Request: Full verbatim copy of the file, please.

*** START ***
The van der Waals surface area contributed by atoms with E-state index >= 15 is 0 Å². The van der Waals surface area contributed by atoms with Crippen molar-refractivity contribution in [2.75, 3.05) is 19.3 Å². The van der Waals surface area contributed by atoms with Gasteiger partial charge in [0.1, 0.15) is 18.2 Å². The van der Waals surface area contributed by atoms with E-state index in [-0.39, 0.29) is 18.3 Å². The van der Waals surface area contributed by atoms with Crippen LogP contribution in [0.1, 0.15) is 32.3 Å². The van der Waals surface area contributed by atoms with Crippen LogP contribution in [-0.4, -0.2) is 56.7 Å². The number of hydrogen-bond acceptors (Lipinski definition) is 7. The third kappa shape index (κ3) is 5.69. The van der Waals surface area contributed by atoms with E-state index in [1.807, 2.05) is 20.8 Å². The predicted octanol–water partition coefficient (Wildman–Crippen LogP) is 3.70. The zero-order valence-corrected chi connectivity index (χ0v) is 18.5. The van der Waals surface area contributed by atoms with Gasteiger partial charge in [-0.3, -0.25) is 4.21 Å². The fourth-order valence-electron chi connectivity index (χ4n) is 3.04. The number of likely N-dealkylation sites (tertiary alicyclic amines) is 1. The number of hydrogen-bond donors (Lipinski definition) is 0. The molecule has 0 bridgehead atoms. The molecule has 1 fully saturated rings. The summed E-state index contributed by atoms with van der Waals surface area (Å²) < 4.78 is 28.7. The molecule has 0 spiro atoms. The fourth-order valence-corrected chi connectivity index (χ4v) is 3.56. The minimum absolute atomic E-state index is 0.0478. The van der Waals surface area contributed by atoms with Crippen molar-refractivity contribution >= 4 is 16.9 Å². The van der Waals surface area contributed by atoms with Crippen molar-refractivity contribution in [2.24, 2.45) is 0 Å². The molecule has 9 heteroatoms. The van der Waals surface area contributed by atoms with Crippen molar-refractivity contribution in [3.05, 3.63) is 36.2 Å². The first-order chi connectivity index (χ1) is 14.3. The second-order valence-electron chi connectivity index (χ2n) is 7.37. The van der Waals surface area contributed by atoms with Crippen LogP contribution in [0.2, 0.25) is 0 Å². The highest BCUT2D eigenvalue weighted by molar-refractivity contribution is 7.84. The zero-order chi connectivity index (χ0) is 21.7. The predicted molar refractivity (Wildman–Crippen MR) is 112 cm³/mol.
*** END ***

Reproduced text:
The van der Waals surface area contributed by atoms with E-state index >= 15 is 0 Å². The van der Waals surface area contributed by atoms with Crippen molar-refractivity contribution in [2.75, 3.05) is 19.3 Å². The van der Waals surface area contributed by atoms with Gasteiger partial charge in [0.1, 0.15) is 18.2 Å². The van der Waals surface area contributed by atoms with E-state index in [-0.39, 0.29) is 18.3 Å². The van der Waals surface area contributed by atoms with Crippen LogP contribution in [0.1, 0.15) is 32.3 Å². The van der Waals surface area contributed by atoms with Crippen LogP contribution in [-0.4, -0.2) is 56.7 Å². The number of hydrogen-bond acceptors (Lipinski definition) is 7. The third kappa shape index (κ3) is 5.69. The van der Waals surface area contributed by atoms with E-state index in [1.807, 2.05) is 20.8 Å². The predicted octanol–water partition coefficient (Wildman–Crippen LogP) is 3.70. The zero-order valence-corrected chi connectivity index (χ0v) is 18.5. The van der Waals surface area contributed by atoms with Gasteiger partial charge in [-0.3, -0.25) is 4.21 Å². The fourth-order valence-electron chi connectivity index (χ4n) is 3.04. The number of likely N-dealkylation sites (tertiary alicyclic amines) is 1. The number of hydrogen-bond donors (Lipinski definition) is 0. The molecule has 0 bridgehead atoms. The molecule has 1 fully saturated rings. The summed E-state index contributed by atoms with van der Waals surface area (Å²) < 4.78 is 28.7. The molecule has 0 spiro atoms. The fourth-order valence-corrected chi connectivity index (χ4v) is 3.56. The minimum absolute atomic E-state index is 0.0478. The van der Waals surface area contributed by atoms with Crippen molar-refractivity contribution >= 4 is 16.9 Å². The van der Waals surface area contributed by atoms with Crippen molar-refractivity contribution in [2.24, 2.45) is 0 Å². The molecule has 9 heteroatoms. The van der Waals surface area contributed by atoms with Crippen molar-refractivity contribution in [3.05, 3.63) is 36.2 Å². The first-order chi connectivity index (χ1) is 14.3. The second-order valence-electron chi connectivity index (χ2n) is 7.37. The van der Waals surface area contributed by atoms with Crippen LogP contribution in [0.2, 0.25) is 0 Å². The highest BCUT2D eigenvalue weighted by molar-refractivity contribution is 7.84. The zero-order chi connectivity index (χ0) is 21.7. The predicted molar refractivity (Wildman–Crippen MR) is 112 cm³/mol.